Acylcarnitines have been identified in human and animal metabolomic-profiling studies as urinary markers of radiation exposure, a result which is consistent with their cytoprotective effects and roles in energy metabolism. In the present work, a rapid method for quantitation of the more abundant acylcarnitines in human urine is developed using a valuable set of samples from cancer patients who received total body irradiation (TBI) at Memorial Sloan Kettering Cancer Center. The method uses solid-phase extraction (SPE) processing followed by differential mobility spectrometry (DMS with ethyl acetate modifier) tandem mass spectrometry (ESI-DMS-MS/MS) with deuterated internal standards. The analyzed human urine samples were collected from 38 individual patients at three time points over 24 h during and after the course of radiation treatment, a design allowing each patient to act as their own control and creatinine normalization. Creatinine-normalized concentrations for nine urinary acylcarnitine (acyl-CN) species are reported. Six acyl-CN species were reduced at the 6 h point. Acetylcarnitine (C2:0-CN) and valerylcarnitine (C5:0-CN) showed recovery at 24 h, but none of the other acyl-CN species showed recovery at that point. Levels of three acyl-CN species were not significantly altered by radiation. This rapid quantitative method for clinical samples covers the short- and medium-chain acylcarnitines and has the flexibility to be expanded to cover additional radiation-linked metabolites. The human data presented here indicates the utility of the current approach as a rapid, quantitative technique with potential applications by the medical community, by space research laboratories concerned with radiation exposure, and by disaster response groups.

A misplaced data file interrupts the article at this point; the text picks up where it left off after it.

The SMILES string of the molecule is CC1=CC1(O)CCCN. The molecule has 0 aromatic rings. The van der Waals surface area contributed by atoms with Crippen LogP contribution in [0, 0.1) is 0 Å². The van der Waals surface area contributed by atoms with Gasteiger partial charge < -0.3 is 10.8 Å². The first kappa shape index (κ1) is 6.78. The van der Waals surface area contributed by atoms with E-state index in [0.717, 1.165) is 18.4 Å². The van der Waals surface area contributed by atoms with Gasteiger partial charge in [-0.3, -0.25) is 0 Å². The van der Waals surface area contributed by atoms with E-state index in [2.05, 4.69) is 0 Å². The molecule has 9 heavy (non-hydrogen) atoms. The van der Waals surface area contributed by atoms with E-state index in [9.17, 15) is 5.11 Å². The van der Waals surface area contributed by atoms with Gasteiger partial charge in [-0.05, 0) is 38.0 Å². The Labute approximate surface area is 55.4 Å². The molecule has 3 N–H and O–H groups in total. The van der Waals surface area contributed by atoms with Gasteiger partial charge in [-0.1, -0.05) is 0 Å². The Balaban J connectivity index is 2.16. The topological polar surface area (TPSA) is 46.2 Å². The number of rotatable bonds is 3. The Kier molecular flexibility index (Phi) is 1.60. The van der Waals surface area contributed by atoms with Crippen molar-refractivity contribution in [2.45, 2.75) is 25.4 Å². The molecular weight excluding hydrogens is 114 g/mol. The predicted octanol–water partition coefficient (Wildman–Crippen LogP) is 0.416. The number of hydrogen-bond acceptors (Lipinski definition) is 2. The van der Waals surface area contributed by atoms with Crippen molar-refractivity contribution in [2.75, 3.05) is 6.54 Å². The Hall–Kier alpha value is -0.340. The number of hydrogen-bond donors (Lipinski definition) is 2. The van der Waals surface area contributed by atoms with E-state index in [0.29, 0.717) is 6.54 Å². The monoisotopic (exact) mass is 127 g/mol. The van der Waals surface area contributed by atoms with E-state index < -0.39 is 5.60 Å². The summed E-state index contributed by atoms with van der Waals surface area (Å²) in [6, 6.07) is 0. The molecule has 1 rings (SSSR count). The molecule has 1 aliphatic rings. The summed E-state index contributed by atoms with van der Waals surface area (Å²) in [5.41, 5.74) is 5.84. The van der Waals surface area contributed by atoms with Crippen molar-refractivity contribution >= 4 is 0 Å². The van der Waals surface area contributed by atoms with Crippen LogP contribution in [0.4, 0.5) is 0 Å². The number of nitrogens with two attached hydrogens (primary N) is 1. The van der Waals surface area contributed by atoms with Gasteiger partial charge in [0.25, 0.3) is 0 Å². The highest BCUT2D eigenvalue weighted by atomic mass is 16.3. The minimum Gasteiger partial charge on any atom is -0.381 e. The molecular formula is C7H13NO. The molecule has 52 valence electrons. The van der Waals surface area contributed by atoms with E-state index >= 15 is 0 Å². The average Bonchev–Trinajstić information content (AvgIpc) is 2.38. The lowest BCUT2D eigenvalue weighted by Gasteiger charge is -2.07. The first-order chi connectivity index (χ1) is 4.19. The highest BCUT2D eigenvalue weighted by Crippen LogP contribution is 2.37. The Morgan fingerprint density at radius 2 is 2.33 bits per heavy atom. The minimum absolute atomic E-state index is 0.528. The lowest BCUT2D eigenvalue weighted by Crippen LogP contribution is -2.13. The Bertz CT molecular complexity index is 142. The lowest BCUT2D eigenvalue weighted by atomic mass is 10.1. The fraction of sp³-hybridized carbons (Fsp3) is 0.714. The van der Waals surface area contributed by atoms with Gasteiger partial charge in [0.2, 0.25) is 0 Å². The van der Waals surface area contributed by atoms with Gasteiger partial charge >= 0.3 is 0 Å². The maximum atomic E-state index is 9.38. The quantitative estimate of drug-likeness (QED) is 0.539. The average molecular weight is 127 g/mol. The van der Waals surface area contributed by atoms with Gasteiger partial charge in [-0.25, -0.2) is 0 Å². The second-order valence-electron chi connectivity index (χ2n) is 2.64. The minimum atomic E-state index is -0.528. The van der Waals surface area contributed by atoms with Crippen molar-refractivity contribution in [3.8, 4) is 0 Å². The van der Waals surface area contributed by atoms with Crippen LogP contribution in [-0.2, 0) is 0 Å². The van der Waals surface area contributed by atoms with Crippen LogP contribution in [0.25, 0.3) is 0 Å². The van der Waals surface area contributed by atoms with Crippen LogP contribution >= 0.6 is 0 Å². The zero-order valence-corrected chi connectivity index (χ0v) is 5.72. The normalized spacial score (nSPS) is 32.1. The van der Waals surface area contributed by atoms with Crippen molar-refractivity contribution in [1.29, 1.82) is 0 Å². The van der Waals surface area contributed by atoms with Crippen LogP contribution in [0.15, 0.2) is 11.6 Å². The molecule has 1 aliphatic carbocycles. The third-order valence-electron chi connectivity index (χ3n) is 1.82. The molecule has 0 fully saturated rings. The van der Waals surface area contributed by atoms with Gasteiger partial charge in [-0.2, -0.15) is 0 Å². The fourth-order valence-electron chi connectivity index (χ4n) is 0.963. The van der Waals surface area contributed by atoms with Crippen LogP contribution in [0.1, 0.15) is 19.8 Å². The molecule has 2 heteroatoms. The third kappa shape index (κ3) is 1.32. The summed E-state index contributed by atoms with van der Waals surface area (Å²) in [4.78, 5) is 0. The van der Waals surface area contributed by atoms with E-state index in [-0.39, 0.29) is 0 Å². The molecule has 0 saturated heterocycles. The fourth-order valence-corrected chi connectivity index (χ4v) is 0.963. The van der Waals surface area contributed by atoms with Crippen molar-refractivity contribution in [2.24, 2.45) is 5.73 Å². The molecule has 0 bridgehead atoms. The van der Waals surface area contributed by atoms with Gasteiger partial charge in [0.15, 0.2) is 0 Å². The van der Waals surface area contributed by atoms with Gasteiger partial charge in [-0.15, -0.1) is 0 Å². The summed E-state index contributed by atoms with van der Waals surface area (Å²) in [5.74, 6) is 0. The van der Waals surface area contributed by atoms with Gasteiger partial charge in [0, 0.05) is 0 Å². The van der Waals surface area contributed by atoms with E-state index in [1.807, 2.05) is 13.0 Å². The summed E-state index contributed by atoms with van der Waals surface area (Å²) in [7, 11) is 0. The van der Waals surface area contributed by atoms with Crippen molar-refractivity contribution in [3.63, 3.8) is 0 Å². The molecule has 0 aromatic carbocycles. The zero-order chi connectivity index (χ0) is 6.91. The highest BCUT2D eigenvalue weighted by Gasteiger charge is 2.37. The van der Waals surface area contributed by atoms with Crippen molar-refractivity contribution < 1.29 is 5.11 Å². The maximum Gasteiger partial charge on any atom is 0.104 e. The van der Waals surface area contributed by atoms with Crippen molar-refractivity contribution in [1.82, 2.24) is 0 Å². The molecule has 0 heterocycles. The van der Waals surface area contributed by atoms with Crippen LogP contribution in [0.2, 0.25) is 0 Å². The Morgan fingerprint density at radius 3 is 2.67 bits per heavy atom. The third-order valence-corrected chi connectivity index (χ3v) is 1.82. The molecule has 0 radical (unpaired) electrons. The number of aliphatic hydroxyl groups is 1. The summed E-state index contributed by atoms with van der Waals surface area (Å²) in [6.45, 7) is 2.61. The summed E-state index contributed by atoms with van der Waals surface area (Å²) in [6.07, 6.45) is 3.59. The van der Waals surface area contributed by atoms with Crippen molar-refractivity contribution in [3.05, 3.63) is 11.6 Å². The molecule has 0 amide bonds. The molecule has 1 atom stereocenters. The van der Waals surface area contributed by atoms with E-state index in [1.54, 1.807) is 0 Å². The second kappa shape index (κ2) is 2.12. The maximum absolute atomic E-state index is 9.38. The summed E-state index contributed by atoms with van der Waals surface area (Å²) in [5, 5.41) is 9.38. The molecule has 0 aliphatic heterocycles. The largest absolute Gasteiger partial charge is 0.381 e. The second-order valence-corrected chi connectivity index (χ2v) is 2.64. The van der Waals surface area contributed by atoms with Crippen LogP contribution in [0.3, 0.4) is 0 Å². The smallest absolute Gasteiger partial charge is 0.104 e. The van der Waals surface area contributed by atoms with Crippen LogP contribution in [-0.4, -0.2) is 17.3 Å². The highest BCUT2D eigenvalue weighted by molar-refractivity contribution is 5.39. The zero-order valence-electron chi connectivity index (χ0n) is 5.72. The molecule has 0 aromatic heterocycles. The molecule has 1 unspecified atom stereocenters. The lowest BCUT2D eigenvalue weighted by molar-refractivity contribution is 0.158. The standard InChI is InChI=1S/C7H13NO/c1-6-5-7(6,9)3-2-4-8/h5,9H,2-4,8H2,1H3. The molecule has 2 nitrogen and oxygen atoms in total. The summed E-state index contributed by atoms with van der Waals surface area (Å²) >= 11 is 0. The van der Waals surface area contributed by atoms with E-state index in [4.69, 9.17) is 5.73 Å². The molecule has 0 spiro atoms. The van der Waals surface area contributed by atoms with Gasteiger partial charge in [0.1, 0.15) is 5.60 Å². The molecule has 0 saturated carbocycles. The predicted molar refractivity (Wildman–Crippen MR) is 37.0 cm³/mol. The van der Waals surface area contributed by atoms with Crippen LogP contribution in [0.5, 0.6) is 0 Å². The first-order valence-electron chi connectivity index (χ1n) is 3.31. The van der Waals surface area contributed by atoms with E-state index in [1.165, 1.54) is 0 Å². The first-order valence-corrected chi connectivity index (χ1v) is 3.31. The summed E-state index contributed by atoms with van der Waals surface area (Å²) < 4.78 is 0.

14.
J Am Acad Dermatol ; 82(4): 878-886, 2020 Apr.